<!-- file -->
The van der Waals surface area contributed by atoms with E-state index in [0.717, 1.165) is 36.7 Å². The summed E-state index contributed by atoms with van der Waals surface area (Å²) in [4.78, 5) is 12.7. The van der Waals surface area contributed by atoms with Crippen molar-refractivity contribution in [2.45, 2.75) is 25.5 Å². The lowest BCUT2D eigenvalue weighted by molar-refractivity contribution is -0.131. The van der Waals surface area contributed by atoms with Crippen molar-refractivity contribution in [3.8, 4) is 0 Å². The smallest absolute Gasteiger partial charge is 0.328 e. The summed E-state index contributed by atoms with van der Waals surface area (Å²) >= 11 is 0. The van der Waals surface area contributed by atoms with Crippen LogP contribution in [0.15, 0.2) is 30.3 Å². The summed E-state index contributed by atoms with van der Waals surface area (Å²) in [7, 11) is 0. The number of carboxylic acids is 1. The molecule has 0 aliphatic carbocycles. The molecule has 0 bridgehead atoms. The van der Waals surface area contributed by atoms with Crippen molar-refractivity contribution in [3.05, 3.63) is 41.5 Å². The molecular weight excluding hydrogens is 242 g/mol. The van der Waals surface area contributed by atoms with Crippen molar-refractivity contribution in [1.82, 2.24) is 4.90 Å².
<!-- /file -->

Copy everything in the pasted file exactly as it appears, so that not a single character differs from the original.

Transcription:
The van der Waals surface area contributed by atoms with E-state index in [0.717, 1.165) is 36.7 Å². The summed E-state index contributed by atoms with van der Waals surface area (Å²) in [4.78, 5) is 12.7. The van der Waals surface area contributed by atoms with Crippen molar-refractivity contribution in [2.45, 2.75) is 25.5 Å². The lowest BCUT2D eigenvalue weighted by molar-refractivity contribution is -0.131. The van der Waals surface area contributed by atoms with Crippen molar-refractivity contribution in [3.8, 4) is 0 Å². The smallest absolute Gasteiger partial charge is 0.328 e. The summed E-state index contributed by atoms with van der Waals surface area (Å²) >= 11 is 0. The van der Waals surface area contributed by atoms with Crippen LogP contribution in [0.15, 0.2) is 30.3 Å². The summed E-state index contributed by atoms with van der Waals surface area (Å²) in [7, 11) is 0. The number of carboxylic acids is 1. The molecule has 0 aliphatic carbocycles. The molecule has 0 bridgehead atoms. The van der Waals surface area contributed by atoms with Crippen molar-refractivity contribution in [3.05, 3.63) is 41.5 Å². The molecular weight excluding hydrogens is 242 g/mol. The van der Waals surface area contributed by atoms with Crippen molar-refractivity contribution in [1.82, 2.24) is 4.90 Å².